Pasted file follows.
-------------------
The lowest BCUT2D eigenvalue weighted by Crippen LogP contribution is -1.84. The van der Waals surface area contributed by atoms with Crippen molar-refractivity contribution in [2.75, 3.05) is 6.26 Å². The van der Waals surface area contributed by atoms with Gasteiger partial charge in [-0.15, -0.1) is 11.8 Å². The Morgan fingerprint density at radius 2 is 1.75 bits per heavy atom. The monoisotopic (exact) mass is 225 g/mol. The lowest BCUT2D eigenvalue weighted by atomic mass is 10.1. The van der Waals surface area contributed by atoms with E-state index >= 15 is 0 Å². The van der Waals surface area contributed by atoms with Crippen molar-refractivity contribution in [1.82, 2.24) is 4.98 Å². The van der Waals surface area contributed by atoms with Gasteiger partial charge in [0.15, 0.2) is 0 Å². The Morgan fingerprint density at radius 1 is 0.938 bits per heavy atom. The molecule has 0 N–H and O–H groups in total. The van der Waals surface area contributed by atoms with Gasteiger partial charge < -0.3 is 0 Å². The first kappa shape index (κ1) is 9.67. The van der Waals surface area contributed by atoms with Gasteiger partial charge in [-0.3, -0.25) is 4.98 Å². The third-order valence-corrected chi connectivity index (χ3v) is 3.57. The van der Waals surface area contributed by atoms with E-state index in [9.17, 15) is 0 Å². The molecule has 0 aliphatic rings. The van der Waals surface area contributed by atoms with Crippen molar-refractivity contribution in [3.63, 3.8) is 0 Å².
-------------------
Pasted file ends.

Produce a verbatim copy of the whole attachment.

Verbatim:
The lowest BCUT2D eigenvalue weighted by Crippen LogP contribution is -1.84. The van der Waals surface area contributed by atoms with Crippen molar-refractivity contribution in [2.75, 3.05) is 6.26 Å². The van der Waals surface area contributed by atoms with Gasteiger partial charge in [-0.15, -0.1) is 11.8 Å². The Morgan fingerprint density at radius 2 is 1.75 bits per heavy atom. The monoisotopic (exact) mass is 225 g/mol. The lowest BCUT2D eigenvalue weighted by atomic mass is 10.1. The van der Waals surface area contributed by atoms with E-state index >= 15 is 0 Å². The van der Waals surface area contributed by atoms with Crippen molar-refractivity contribution in [1.82, 2.24) is 4.98 Å². The van der Waals surface area contributed by atoms with Gasteiger partial charge in [0.15, 0.2) is 0 Å². The Morgan fingerprint density at radius 1 is 0.938 bits per heavy atom. The molecule has 0 N–H and O–H groups in total. The van der Waals surface area contributed by atoms with Gasteiger partial charge < -0.3 is 0 Å². The first kappa shape index (κ1) is 9.67. The van der Waals surface area contributed by atoms with Gasteiger partial charge in [-0.3, -0.25) is 4.98 Å². The third-order valence-corrected chi connectivity index (χ3v) is 3.57. The van der Waals surface area contributed by atoms with E-state index in [9.17, 15) is 0 Å². The molecule has 0 aliphatic rings. The van der Waals surface area contributed by atoms with Crippen molar-refractivity contribution in [3.63, 3.8) is 0 Å².